Date: 2002-12-14 20:52:22 UTC
Subject: RE: Adrenal Disease
>Here in the U.S., hair loss that begins on the rump, across the >shoulders or down the back, etc., is almost always, without fail, the result >of adrenal disease. I'm sure there are those out there that have had a >ferret with hair loss like that and treated for something else and the hair >came back, but in the vast majority of cases in America, it's adrenal >disease.
I agree with Mike.
For many years, like in teh UK early cases either mostly weren't found or weren't seen here in the U.S. (Actually, there weren't many cases among the older ones -- or folks just thought the baldness was from age -- two decades ago; the regular diagnosis of adrenal disease in older ferrets (early neuters included) and the regular diagnoses of young cases happned separated by a number of years.) I don't know if early cases were just more likley to be missed or misdiagnosed then, or if something changed here. My inclination is to wonder if the increased proportion of fancies may have also increased the proportion of some genetic variation that was more susceptible and then the early cases showed up in number, becuase the marked increase in fancies and the mentions of early cases happened about the same time, but that is merely a hypothesis and one of many.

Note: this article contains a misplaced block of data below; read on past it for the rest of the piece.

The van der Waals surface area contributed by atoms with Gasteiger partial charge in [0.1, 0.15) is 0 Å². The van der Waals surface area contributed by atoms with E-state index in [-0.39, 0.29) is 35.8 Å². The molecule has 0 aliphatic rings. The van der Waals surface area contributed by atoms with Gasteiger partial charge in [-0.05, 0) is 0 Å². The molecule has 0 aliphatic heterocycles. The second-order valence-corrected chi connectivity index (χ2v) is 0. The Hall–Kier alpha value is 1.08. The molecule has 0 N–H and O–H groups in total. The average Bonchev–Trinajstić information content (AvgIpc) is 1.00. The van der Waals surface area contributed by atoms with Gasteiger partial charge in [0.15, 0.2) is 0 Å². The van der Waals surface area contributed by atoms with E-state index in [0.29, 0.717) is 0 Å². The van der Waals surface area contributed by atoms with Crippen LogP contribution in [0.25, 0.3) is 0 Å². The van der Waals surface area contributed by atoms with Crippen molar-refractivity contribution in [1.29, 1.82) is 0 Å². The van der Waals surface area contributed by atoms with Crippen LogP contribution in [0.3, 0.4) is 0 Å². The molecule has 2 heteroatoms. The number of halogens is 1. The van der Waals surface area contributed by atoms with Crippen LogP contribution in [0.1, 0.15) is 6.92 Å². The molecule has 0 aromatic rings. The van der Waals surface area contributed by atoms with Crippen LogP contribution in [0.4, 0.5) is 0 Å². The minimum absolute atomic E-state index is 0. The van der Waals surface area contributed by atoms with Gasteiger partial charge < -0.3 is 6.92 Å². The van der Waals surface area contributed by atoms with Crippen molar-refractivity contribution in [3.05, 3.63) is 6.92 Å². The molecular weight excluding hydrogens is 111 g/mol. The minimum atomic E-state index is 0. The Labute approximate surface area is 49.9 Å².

> > What are her chances of surviving the surgery?
> Excellent if done by a competent surgeon familiar with ferrets.
> > How long will she live after the surgery?
> There's no reason why Mercury couldn't live out a normal lifespan.
And, of course, yes to all the rest.
One note: if both adrenals come out fully or mostly, or if a remaining one is atrophied there is the chance that there will not be enough adrenal products. This is why electrolytes are checked in such situations. Those individuals do very welll on meds: Procorten and Pred, or Florinef and Pred. Our Ashling has been on Florinef and Pred for years and still can grab a television rtemote control and carry it 8 feet high in a closet to deposit it on the top shelf.
Do read up on post-op care tips: no climbing, warm bedding, paper instead of a litter pan with standard litters, etc.